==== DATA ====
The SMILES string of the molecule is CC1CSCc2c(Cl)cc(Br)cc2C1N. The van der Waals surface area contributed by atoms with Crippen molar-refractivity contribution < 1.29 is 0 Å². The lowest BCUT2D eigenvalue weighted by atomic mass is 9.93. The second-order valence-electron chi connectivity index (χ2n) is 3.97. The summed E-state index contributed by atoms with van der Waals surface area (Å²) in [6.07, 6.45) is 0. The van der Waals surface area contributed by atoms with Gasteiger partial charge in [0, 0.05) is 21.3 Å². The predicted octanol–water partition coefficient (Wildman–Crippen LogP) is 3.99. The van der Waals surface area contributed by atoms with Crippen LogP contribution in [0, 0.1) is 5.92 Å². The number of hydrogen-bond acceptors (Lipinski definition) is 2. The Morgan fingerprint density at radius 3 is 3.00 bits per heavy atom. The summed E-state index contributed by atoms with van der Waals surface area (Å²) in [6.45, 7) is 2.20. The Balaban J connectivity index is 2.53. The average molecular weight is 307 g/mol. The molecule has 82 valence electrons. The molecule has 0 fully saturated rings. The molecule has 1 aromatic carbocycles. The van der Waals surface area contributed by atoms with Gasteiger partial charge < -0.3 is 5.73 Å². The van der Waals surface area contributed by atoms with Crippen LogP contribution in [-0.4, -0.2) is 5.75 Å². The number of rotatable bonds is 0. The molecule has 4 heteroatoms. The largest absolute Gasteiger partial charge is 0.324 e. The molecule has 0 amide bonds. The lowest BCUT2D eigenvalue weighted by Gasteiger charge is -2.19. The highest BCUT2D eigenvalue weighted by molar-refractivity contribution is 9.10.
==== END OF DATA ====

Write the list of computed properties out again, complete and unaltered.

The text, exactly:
The SMILES string of the molecule is CC1CSCc2c(Cl)cc(Br)cc2C1N. The van der Waals surface area contributed by atoms with Crippen molar-refractivity contribution < 1.29 is 0 Å². The lowest BCUT2D eigenvalue weighted by atomic mass is 9.93. The second-order valence-electron chi connectivity index (χ2n) is 3.97. The summed E-state index contributed by atoms with van der Waals surface area (Å²) in [6.07, 6.45) is 0. The van der Waals surface area contributed by atoms with Gasteiger partial charge in [0, 0.05) is 21.3 Å². The predicted octanol–water partition coefficient (Wildman–Crippen LogP) is 3.99. The van der Waals surface area contributed by atoms with Crippen LogP contribution in [0, 0.1) is 5.92 Å². The number of hydrogen-bond acceptors (Lipinski definition) is 2. The Morgan fingerprint density at radius 3 is 3.00 bits per heavy atom. The summed E-state index contributed by atoms with van der Waals surface area (Å²) in [6.45, 7) is 2.20. The Balaban J connectivity index is 2.53. The average molecular weight is 307 g/mol. The molecule has 82 valence electrons. The molecule has 0 fully saturated rings. The molecule has 1 aromatic carbocycles. The van der Waals surface area contributed by atoms with Gasteiger partial charge < -0.3 is 5.73 Å². The van der Waals surface area contributed by atoms with Crippen LogP contribution in [-0.4, -0.2) is 5.75 Å². The number of rotatable bonds is 0. The molecule has 4 heteroatoms. The largest absolute Gasteiger partial charge is 0.324 e. The molecule has 0 amide bonds. The lowest BCUT2D eigenvalue weighted by Gasteiger charge is -2.19. The highest BCUT2D eigenvalue weighted by molar-refractivity contribution is 9.10.